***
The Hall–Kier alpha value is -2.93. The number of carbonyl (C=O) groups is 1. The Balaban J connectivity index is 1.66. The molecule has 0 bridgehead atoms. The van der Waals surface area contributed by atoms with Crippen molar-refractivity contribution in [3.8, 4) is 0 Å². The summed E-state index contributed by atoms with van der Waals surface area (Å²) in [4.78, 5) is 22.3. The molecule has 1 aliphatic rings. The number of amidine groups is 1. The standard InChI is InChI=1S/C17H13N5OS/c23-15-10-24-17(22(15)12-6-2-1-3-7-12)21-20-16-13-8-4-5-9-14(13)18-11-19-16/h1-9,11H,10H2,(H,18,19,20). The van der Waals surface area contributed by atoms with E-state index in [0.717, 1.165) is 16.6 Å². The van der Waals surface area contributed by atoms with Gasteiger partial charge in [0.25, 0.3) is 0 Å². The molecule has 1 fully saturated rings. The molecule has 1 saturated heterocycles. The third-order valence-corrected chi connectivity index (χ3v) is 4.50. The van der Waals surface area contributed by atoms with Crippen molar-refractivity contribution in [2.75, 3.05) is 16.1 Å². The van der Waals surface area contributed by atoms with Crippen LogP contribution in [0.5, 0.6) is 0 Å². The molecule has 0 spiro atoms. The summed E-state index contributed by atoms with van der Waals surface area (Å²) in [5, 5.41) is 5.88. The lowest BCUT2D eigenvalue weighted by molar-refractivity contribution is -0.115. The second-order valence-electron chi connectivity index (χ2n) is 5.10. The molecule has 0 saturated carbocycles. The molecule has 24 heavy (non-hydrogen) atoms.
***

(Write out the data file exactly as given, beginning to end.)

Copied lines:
The Hall–Kier alpha value is -2.93. The number of carbonyl (C=O) groups is 1. The Balaban J connectivity index is 1.66. The molecule has 0 bridgehead atoms. The van der Waals surface area contributed by atoms with Crippen molar-refractivity contribution in [3.8, 4) is 0 Å². The summed E-state index contributed by atoms with van der Waals surface area (Å²) in [4.78, 5) is 22.3. The molecule has 1 aliphatic rings. The number of amidine groups is 1. The standard InChI is InChI=1S/C17H13N5OS/c23-15-10-24-17(22(15)12-6-2-1-3-7-12)21-20-16-13-8-4-5-9-14(13)18-11-19-16/h1-9,11H,10H2,(H,18,19,20). The van der Waals surface area contributed by atoms with E-state index in [0.717, 1.165) is 16.6 Å². The van der Waals surface area contributed by atoms with Gasteiger partial charge in [0.25, 0.3) is 0 Å². The molecule has 1 fully saturated rings. The molecule has 1 saturated heterocycles. The third-order valence-corrected chi connectivity index (χ3v) is 4.50. The van der Waals surface area contributed by atoms with Crippen molar-refractivity contribution in [2.75, 3.05) is 16.1 Å². The van der Waals surface area contributed by atoms with Crippen LogP contribution in [0.5, 0.6) is 0 Å². The molecule has 0 spiro atoms. The summed E-state index contributed by atoms with van der Waals surface area (Å²) in [5, 5.41) is 5.88. The lowest BCUT2D eigenvalue weighted by molar-refractivity contribution is -0.115. The second-order valence-electron chi connectivity index (χ2n) is 5.10. The molecule has 0 saturated carbocycles. The molecule has 24 heavy (non-hydrogen) atoms.